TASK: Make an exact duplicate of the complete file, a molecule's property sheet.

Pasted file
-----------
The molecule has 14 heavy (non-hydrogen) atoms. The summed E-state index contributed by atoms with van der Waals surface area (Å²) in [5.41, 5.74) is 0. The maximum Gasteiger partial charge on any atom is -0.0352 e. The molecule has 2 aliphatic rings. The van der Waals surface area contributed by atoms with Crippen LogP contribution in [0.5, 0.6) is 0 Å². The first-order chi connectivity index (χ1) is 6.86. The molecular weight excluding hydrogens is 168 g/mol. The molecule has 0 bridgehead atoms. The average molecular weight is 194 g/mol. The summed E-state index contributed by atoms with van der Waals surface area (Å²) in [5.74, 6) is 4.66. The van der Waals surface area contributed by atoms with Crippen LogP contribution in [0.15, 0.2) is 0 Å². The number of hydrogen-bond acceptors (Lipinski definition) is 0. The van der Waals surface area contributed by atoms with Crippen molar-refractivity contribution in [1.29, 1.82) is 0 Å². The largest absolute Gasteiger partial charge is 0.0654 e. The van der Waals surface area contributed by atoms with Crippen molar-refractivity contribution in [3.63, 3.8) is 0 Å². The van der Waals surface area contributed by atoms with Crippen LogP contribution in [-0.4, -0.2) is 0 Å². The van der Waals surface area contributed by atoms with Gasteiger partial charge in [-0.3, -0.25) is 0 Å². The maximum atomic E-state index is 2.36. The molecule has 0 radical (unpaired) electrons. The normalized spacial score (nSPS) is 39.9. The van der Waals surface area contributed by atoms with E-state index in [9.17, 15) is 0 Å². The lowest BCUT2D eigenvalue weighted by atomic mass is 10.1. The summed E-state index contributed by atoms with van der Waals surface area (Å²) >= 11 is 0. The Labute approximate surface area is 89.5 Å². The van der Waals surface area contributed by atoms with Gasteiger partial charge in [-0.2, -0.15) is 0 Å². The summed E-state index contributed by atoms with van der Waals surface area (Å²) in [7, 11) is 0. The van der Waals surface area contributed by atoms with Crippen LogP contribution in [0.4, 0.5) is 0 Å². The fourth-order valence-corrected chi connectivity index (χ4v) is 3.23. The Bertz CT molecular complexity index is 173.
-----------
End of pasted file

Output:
The molecule has 14 heavy (non-hydrogen) atoms. The summed E-state index contributed by atoms with van der Waals surface area (Å²) in [5.41, 5.74) is 0. The maximum Gasteiger partial charge on any atom is -0.0352 e. The molecule has 2 aliphatic rings. The van der Waals surface area contributed by atoms with Crippen LogP contribution in [0.5, 0.6) is 0 Å². The first-order chi connectivity index (χ1) is 6.86. The molecular weight excluding hydrogens is 168 g/mol. The molecule has 0 bridgehead atoms. The average molecular weight is 194 g/mol. The summed E-state index contributed by atoms with van der Waals surface area (Å²) in [5.74, 6) is 4.66. The van der Waals surface area contributed by atoms with Crippen LogP contribution in [0.15, 0.2) is 0 Å². The number of hydrogen-bond acceptors (Lipinski definition) is 0. The van der Waals surface area contributed by atoms with Crippen molar-refractivity contribution in [1.29, 1.82) is 0 Å². The largest absolute Gasteiger partial charge is 0.0654 e. The van der Waals surface area contributed by atoms with Crippen molar-refractivity contribution in [3.63, 3.8) is 0 Å². The van der Waals surface area contributed by atoms with Crippen LogP contribution in [-0.4, -0.2) is 0 Å². The van der Waals surface area contributed by atoms with Gasteiger partial charge in [-0.3, -0.25) is 0 Å². The maximum atomic E-state index is 2.36. The molecule has 0 radical (unpaired) electrons. The normalized spacial score (nSPS) is 39.9. The van der Waals surface area contributed by atoms with E-state index in [9.17, 15) is 0 Å². The lowest BCUT2D eigenvalue weighted by atomic mass is 10.1. The summed E-state index contributed by atoms with van der Waals surface area (Å²) >= 11 is 0. The Labute approximate surface area is 89.5 Å². The van der Waals surface area contributed by atoms with Gasteiger partial charge in [-0.2, -0.15) is 0 Å². The summed E-state index contributed by atoms with van der Waals surface area (Å²) in [7, 11) is 0. The van der Waals surface area contributed by atoms with Crippen LogP contribution in [0.4, 0.5) is 0 Å². The fourth-order valence-corrected chi connectivity index (χ4v) is 3.23. The Bertz CT molecular complexity index is 173.